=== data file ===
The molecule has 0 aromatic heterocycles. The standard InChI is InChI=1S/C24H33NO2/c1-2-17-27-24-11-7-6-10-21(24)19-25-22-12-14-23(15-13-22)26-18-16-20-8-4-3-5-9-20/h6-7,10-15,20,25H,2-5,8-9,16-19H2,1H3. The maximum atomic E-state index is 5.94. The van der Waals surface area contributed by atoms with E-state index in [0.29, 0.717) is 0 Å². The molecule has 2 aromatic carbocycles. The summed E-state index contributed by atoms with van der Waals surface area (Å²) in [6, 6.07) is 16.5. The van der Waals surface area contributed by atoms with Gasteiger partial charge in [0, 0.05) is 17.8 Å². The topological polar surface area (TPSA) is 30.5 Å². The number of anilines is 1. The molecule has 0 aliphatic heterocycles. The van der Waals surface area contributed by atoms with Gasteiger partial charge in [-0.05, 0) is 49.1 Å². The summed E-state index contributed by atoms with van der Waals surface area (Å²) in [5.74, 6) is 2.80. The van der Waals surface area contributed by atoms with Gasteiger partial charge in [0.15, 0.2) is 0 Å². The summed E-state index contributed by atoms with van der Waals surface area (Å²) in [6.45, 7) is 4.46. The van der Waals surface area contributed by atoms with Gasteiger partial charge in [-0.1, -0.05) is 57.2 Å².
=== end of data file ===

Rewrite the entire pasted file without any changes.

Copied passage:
The molecule has 0 aromatic heterocycles. The standard InChI is InChI=1S/C24H33NO2/c1-2-17-27-24-11-7-6-10-21(24)19-25-22-12-14-23(15-13-22)26-18-16-20-8-4-3-5-9-20/h6-7,10-15,20,25H,2-5,8-9,16-19H2,1H3. The maximum atomic E-state index is 5.94. The van der Waals surface area contributed by atoms with E-state index in [0.29, 0.717) is 0 Å². The molecule has 2 aromatic carbocycles. The summed E-state index contributed by atoms with van der Waals surface area (Å²) in [6, 6.07) is 16.5. The van der Waals surface area contributed by atoms with Gasteiger partial charge in [0, 0.05) is 17.8 Å². The topological polar surface area (TPSA) is 30.5 Å². The number of anilines is 1. The molecule has 0 aliphatic heterocycles. The van der Waals surface area contributed by atoms with Gasteiger partial charge in [-0.05, 0) is 49.1 Å². The summed E-state index contributed by atoms with van der Waals surface area (Å²) in [5.74, 6) is 2.80. The van der Waals surface area contributed by atoms with Gasteiger partial charge in [0.15, 0.2) is 0 Å². The summed E-state index contributed by atoms with van der Waals surface area (Å²) in [6.45, 7) is 4.46. The van der Waals surface area contributed by atoms with Gasteiger partial charge in [-0.1, -0.05) is 57.2 Å².